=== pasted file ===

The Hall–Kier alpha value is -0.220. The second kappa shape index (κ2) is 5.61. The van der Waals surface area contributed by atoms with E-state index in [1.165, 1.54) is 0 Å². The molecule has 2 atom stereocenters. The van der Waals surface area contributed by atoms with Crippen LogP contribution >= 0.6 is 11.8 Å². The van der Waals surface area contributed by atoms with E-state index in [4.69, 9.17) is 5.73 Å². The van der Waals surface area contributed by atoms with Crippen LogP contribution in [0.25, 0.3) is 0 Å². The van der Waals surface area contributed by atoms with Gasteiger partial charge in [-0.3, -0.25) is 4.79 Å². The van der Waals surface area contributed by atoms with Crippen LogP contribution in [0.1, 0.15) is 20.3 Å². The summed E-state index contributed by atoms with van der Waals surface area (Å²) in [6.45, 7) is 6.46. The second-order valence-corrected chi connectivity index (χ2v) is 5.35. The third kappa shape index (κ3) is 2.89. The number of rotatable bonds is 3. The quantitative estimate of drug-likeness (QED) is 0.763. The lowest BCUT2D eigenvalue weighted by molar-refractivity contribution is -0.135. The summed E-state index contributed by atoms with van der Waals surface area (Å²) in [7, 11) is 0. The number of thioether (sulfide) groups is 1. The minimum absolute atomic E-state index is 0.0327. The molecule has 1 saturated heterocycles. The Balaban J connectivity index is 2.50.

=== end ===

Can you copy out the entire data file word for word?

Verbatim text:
The Hall–Kier alpha value is -0.220. The second kappa shape index (κ2) is 5.61. The van der Waals surface area contributed by atoms with E-state index in [1.165, 1.54) is 0 Å². The molecule has 2 atom stereocenters. The van der Waals surface area contributed by atoms with Crippen LogP contribution >= 0.6 is 11.8 Å². The van der Waals surface area contributed by atoms with E-state index in [4.69, 9.17) is 5.73 Å². The van der Waals surface area contributed by atoms with Crippen LogP contribution in [0.25, 0.3) is 0 Å². The van der Waals surface area contributed by atoms with Gasteiger partial charge in [-0.3, -0.25) is 4.79 Å². The van der Waals surface area contributed by atoms with Crippen LogP contribution in [0.1, 0.15) is 20.3 Å². The summed E-state index contributed by atoms with van der Waals surface area (Å²) in [6.45, 7) is 6.46. The second-order valence-corrected chi connectivity index (χ2v) is 5.35. The third kappa shape index (κ3) is 2.89. The number of rotatable bonds is 3. The quantitative estimate of drug-likeness (QED) is 0.763. The lowest BCUT2D eigenvalue weighted by molar-refractivity contribution is -0.135. The summed E-state index contributed by atoms with van der Waals surface area (Å²) in [7, 11) is 0. The number of thioether (sulfide) groups is 1. The minimum absolute atomic E-state index is 0.0327. The molecule has 1 saturated heterocycles. The Balaban J connectivity index is 2.50.